The difference is though I think it’s absolutely amazing to be on a drug that can just on its own make me feel so damned good. I wouldn’t be wanting to risk not feeling this good for all the tea in China. So I really do have the utmost respect for this little pen living in my fridge which I use once a week. It’s incredibly precious to me and it would take an enormous sledgehammer to persuade me otherwise.

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I have not been officially diagnosed with PSA but I know I have it. Joint pain in bilateral hands and feet, elbows and shoulders. Diagnosed with Uveitis last February, which the rheumatologist had told me if that happened than it probably was PSA and to call him immediately to start a biologic. I didn’t because I wasn’t ready to go there yet. Tried steroid drops for my eyes for 2 months with no relief and decided to try an AIP diet as a last resort. My feet were getting worse. Everything was getting worse.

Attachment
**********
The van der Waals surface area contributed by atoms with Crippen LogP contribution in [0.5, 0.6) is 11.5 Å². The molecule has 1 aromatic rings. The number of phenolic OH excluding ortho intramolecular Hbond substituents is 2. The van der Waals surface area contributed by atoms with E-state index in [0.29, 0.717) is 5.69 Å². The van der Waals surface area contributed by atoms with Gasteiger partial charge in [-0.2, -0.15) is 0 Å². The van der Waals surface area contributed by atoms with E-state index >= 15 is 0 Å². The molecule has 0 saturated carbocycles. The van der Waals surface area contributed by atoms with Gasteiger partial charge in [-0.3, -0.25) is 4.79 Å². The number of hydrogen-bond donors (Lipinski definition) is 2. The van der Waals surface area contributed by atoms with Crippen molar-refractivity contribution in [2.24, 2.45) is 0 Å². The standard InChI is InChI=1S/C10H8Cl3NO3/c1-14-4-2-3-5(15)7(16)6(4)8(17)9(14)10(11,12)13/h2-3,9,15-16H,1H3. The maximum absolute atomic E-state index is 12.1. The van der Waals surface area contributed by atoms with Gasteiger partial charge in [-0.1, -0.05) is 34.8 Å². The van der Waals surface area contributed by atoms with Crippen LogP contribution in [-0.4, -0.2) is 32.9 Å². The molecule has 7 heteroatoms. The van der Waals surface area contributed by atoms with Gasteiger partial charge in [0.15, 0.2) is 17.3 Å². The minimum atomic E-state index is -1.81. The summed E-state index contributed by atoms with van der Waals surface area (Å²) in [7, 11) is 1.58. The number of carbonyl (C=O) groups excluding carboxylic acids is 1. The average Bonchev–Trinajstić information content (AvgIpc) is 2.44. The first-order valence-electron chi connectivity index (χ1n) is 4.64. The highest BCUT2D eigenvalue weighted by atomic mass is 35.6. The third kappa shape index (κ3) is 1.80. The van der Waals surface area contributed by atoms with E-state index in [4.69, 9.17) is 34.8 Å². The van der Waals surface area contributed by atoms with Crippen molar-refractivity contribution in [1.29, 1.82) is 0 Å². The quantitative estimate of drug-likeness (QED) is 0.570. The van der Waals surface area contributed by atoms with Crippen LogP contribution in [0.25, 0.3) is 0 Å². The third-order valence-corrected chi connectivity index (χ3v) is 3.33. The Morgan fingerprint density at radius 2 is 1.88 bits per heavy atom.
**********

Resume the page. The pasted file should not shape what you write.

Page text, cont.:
I’ve been on this diet since May 1 of last year and I am 80-90% better. I’m sure I have joint damage from being undiagnosed for so long but I’ll take that pain over where I was. It’s been a long hard year trying to heal my body with food but I am convinced that is why I feel as good as I do.

The AIP (auto immune protocol) diet consists of grass fed and/or pasture raised meat and wild caught fish, veggies and fruit. No processed foods, sugar, dairy, grains like oats or rice or quinoa because they can mimic gluten. It has not been an easy transition and I spend so much time in the kitchen, but it has given me my life back and I am drug free.